In any case, if I can stand to finish this ordeal of a book I will try to enter an update. After all, I am being pretty unfair by posting this without giving the book a full reading. Please take note that these are only my initial reactions.

    Discuss. Serious answers only please. Thanks in advance.

    1. karmarjor

      Ok, so I just finished the book and I’m still as disappointed as I was when I first started. I would have thought a huge book club like this is supposed to be, would have chosen a better book. The story line has a lot of potential, and I understand that she us telling her story, and that is great, but it really should never have been chosen for a book club. And seriously, you can get your point across without all the unnecessary bad language. It just makes you look like an uneducated idiot. As for this ‘discussion’, the format is ridiculous. I actually found that there is a site that is devoted to this, but it’s virtually empty. Why are they making us use this format when there is already a forum ready to go. I have pasted the website below. This is pretty much like the book: I have absolutely no idea what they were thinking.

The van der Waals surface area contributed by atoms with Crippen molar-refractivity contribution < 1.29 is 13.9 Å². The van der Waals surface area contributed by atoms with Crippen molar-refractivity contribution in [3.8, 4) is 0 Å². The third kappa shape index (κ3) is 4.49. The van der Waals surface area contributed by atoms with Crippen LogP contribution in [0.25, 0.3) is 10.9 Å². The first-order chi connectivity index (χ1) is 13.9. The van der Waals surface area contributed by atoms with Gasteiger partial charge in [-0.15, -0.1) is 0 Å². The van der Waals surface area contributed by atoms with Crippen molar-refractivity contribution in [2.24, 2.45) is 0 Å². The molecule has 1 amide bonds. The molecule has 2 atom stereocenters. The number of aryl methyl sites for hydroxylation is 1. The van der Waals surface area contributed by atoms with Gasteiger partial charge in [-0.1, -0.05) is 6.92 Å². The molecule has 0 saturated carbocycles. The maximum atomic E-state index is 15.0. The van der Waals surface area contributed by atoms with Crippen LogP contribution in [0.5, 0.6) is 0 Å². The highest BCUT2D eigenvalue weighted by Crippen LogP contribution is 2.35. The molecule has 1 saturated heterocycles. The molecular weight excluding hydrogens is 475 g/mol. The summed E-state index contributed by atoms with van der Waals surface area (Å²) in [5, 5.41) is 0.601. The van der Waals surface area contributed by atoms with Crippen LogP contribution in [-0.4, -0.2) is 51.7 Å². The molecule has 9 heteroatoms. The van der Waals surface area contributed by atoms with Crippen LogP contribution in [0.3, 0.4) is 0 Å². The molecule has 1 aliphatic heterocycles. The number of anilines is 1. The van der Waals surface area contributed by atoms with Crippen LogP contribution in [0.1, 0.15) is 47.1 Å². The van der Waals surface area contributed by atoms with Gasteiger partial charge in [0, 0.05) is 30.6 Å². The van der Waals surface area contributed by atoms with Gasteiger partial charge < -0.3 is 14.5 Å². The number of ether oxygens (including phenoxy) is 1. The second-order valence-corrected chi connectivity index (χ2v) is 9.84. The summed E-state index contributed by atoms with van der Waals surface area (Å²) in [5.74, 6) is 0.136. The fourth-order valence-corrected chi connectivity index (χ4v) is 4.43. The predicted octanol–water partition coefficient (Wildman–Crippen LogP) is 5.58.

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    1. Lynn Greenberg

      Just finished the book. I liked it, but I wanted more. Some of the transitions between chapters and the timeline were a bit bumpy.

  7. Cathy

    When does the official discussion start? (Trying to avoid spoilers.) Will posts be sent to my email or do I have to keep checking here? Enjoying the book so far!

    1. karmarjor

      It doesn’t. This is it. Perhaps for the next book the coordinators will actually have a ‘book club’ rather than a ‘book recommendation’, which is really what this is. Very disappointing.

  8. Rita

    Just finished the book … I’m sure I’ll be the oldest reader for the Big Library Read…60!
    I can tell you some of theses “characters” were around when I went to high school in the 70’s,too. I hope you can relate with this author’s story and can live in the moment.

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    1. Vic

      Hi Adam and Andrea:

      My question is dealing with the location of the story’s setting – Lincoln Nebraska. Noting that the authoress’s biography stated her high school years were in Lincoln Nebraska, is it only a coincidence the book’s setting’s in Lincoln?